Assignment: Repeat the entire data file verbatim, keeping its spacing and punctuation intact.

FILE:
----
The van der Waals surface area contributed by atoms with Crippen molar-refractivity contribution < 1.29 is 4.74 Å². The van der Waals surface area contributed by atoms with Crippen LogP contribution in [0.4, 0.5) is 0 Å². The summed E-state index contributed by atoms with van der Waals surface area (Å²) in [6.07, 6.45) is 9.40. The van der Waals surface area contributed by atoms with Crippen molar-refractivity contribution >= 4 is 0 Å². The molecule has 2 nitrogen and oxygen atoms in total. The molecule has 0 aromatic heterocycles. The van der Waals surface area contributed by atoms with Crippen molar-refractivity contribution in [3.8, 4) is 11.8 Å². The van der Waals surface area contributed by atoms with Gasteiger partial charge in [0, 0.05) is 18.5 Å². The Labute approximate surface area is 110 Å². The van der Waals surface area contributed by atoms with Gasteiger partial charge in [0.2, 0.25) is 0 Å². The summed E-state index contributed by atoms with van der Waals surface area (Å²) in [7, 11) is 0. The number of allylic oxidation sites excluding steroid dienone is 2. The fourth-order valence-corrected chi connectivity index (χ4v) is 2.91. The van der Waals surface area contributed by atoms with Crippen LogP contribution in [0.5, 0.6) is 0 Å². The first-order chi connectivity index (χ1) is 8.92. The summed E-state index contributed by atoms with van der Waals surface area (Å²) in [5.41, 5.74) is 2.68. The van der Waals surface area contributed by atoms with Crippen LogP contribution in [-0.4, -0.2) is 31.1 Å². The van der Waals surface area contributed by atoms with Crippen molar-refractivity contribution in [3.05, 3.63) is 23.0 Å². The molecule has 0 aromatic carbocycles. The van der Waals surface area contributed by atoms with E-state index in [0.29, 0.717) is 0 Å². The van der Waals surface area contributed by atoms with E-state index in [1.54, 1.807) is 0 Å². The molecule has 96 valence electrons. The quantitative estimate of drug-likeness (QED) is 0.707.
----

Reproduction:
The van der Waals surface area contributed by atoms with Crippen molar-refractivity contribution < 1.29 is 4.74 Å². The van der Waals surface area contributed by atoms with Crippen LogP contribution in [0.4, 0.5) is 0 Å². The summed E-state index contributed by atoms with van der Waals surface area (Å²) in [6.07, 6.45) is 9.40. The van der Waals surface area contributed by atoms with Crippen molar-refractivity contribution >= 4 is 0 Å². The molecule has 2 nitrogen and oxygen atoms in total. The molecule has 0 aromatic heterocycles. The van der Waals surface area contributed by atoms with Crippen molar-refractivity contribution in [3.8, 4) is 11.8 Å². The van der Waals surface area contributed by atoms with Gasteiger partial charge in [0, 0.05) is 18.5 Å². The Labute approximate surface area is 110 Å². The van der Waals surface area contributed by atoms with Gasteiger partial charge in [0.2, 0.25) is 0 Å². The summed E-state index contributed by atoms with van der Waals surface area (Å²) in [7, 11) is 0. The number of allylic oxidation sites excluding steroid dienone is 2. The fourth-order valence-corrected chi connectivity index (χ4v) is 2.91. The van der Waals surface area contributed by atoms with Crippen LogP contribution in [0.5, 0.6) is 0 Å². The first-order chi connectivity index (χ1) is 8.92. The summed E-state index contributed by atoms with van der Waals surface area (Å²) in [5.41, 5.74) is 2.68. The van der Waals surface area contributed by atoms with Crippen LogP contribution in [-0.4, -0.2) is 31.1 Å². The van der Waals surface area contributed by atoms with Crippen molar-refractivity contribution in [3.05, 3.63) is 23.0 Å². The molecule has 0 aromatic carbocycles. The van der Waals surface area contributed by atoms with E-state index in [0.29, 0.717) is 0 Å². The van der Waals surface area contributed by atoms with E-state index in [1.54, 1.807) is 0 Å². The molecule has 96 valence electrons. The quantitative estimate of drug-likeness (QED) is 0.707.